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All the World’s a Stage (That Includes the Internet), by Scott Kirsner


Roy Raphaeli, who is known professionally as Magic Roy, has video clips of magic tricks on Metacafe, a Web site that pays him if he attracts a lot of viewers.
Photo: Chester Higgins Jr./The New York Times

Image and text source: NY Times.

Published: February 15, 2007

AT lunchtime, or when he is walking the halls of his workplace, Roy Raphaeli’s colleagues often beseech him to do a magic trick. Usually, he obliges. “I take the opportunity to show people my new stuff and see how they react,” said Mr. Raphaeli, 23, a Brooklynite who works for a mail-order camera retailer.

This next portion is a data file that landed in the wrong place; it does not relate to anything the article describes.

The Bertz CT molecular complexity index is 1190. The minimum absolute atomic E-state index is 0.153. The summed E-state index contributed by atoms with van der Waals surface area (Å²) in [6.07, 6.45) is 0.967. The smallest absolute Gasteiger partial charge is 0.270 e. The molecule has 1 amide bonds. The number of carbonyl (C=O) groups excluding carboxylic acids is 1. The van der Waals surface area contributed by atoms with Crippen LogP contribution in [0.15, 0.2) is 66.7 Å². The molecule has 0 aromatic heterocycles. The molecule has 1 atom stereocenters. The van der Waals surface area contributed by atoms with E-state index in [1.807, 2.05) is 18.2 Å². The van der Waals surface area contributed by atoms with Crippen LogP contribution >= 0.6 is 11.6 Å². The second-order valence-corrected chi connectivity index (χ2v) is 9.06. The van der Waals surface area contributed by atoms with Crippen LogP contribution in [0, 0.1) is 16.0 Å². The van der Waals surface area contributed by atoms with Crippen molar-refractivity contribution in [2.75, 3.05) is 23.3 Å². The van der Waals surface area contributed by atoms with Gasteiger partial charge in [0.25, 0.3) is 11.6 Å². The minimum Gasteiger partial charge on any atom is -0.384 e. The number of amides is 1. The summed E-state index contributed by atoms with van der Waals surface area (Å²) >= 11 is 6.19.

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10 Sites That Pay for Your Video (February 15, 2007)

While Mr. Raphaeli, known professionally as Magic Roy, has been entertaining people with card tricks and sleight-of-hand since he was 5, he does not perform at birthday parties or casino showrooms.

Instead, Mr. Raphaeli’s stage of choice is the Internet, where he has posted 30 short video clips to Metacafe, a Web site that pays video creators based on how many viewers their work attracts. So far, Mr. Raphaeli has earned more than $13,000 from the site, where his most popular card trick has been seen 1.4 million times.

As video sites look for ways to attract higher-quality content, they are dangling cash, usually offering to cut creators in on the advertising revenue their work generates.

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